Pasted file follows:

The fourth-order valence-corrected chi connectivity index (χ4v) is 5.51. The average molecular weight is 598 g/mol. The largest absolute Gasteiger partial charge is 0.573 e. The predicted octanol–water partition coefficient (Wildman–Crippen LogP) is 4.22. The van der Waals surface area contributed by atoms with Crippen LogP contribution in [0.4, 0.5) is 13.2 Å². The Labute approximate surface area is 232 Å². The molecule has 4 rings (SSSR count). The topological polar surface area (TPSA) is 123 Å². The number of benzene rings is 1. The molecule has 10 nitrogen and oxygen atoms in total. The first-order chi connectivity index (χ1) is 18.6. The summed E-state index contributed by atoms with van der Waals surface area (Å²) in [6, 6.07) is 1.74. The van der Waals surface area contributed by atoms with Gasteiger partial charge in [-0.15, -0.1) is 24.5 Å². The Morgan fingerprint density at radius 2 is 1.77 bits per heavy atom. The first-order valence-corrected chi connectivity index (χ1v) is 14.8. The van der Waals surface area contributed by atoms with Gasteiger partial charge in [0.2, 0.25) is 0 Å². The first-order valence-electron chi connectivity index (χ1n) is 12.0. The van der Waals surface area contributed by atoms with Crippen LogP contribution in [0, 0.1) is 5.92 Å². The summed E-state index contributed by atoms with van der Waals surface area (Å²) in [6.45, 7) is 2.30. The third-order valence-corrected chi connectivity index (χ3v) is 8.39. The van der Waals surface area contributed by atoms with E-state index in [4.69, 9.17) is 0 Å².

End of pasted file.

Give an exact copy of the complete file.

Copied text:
The fourth-order valence-corrected chi connectivity index (χ4v) is 5.51. The average molecular weight is 598 g/mol. The largest absolute Gasteiger partial charge is 0.573 e. The predicted octanol–water partition coefficient (Wildman–Crippen LogP) is 4.22. The van der Waals surface area contributed by atoms with Crippen LogP contribution in [0.4, 0.5) is 13.2 Å². The Labute approximate surface area is 232 Å². The molecule has 4 rings (SSSR count). The topological polar surface area (TPSA) is 123 Å². The number of benzene rings is 1. The molecule has 10 nitrogen and oxygen atoms in total. The first-order chi connectivity index (χ1) is 18.6. The summed E-state index contributed by atoms with van der Waals surface area (Å²) in [6, 6.07) is 1.74. The van der Waals surface area contributed by atoms with Gasteiger partial charge in [-0.15, -0.1) is 24.5 Å². The Morgan fingerprint density at radius 2 is 1.77 bits per heavy atom. The first-order valence-corrected chi connectivity index (χ1v) is 14.8. The van der Waals surface area contributed by atoms with Gasteiger partial charge in [0.2, 0.25) is 0 Å². The first-order valence-electron chi connectivity index (χ1n) is 12.0. The van der Waals surface area contributed by atoms with Crippen LogP contribution in [0, 0.1) is 5.92 Å². The summed E-state index contributed by atoms with van der Waals surface area (Å²) in [6.45, 7) is 2.30. The third-order valence-corrected chi connectivity index (χ3v) is 8.39. The van der Waals surface area contributed by atoms with E-state index in [4.69, 9.17) is 0 Å².